Victorian England CBD Legality | Bitneni

Issues of CBD Legality 2019

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Although measures have been taken in order to clarify the issues around CBD’s legality, there is still considerable uncertainty in most of the legal systems that approve it. What effect does the legalisation of CBD have on a society and the legislative bodies as a whole?


Back in the 19th century Victorian England (and in many more places), drugs which we now consider illegal, such as cocaine or opium, were legal. People consumed them often, and they were even sold in pharmacies as standard practice.

As years passed, there was a realisation that the benefits of their use were quite scarce compared to the problems derived from it. This quickly lead to the banning of thousands of substances, as well as the beginning of the Prohibition Period in the United States.

1914 Congress passed the Harrison Act, banning opiates and cocaine. Alcohol soon followed in 

We can assume that the illegality of any drug was caused by the fear of the potential damage it could cause to society.

However with medical advancement, we’ve discovered that there lie plenty of cures, and commercial solutions within CBD and hemp as a whole.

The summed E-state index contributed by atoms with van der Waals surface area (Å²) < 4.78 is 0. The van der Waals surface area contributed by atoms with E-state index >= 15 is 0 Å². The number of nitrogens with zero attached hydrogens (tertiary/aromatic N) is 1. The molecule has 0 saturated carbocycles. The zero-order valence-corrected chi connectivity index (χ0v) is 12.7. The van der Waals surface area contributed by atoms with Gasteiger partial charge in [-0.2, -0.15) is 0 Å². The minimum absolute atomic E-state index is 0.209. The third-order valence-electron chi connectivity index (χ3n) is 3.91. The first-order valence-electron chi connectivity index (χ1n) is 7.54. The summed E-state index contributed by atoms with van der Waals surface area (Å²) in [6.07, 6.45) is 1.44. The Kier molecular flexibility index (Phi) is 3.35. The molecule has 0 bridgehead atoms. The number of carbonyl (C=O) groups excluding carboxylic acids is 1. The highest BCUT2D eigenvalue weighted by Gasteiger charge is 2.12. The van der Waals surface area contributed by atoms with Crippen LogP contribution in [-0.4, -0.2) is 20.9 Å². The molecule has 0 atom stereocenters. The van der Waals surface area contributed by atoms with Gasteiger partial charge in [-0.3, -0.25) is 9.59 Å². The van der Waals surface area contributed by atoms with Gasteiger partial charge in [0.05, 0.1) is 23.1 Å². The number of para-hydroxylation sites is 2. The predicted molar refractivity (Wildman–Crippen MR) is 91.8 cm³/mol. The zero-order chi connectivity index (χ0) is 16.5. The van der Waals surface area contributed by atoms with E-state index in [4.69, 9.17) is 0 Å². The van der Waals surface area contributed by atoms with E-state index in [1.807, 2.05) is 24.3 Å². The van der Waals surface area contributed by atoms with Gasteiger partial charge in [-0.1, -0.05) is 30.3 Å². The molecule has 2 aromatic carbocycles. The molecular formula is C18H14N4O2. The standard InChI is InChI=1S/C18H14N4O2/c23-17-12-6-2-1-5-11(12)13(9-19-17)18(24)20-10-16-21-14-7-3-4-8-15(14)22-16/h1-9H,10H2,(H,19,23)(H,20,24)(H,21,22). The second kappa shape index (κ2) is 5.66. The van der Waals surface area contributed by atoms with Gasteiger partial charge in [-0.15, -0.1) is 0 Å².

As we all know, the two most important cannabinoids are CBD and THC

Public outrage occurs about the fact that the actual psychoactive component is THC and that CBD’s medical potential is undermined by its “evil brother.” THC should therefore be banned (if it is approached like any other psychoactive drug) separately to the marijuana plant, or CBD based medicines. 

This is contested with the fact that other drugs such as alcohol and tobacco are perfectly legal.

Alcohol and tobacco have no known health benefits, and cost the United States $60 Billion in 
excess medical fees. Yet it is more legal than CBD and Hemp is globally.

The truth is that CBD and THC are associated, both scientifically and culturally, to hemp/marijuana. This association between hemp, THC, CBD, and marijuana are fine lines that will require years of social engineering to overcome the boundaries of.

However recent legislation movements are causing the catalysation of awareness and acceptance. The state of Texas, for example, having legalised low-THC and CBD oil remedies in 2015.


In the US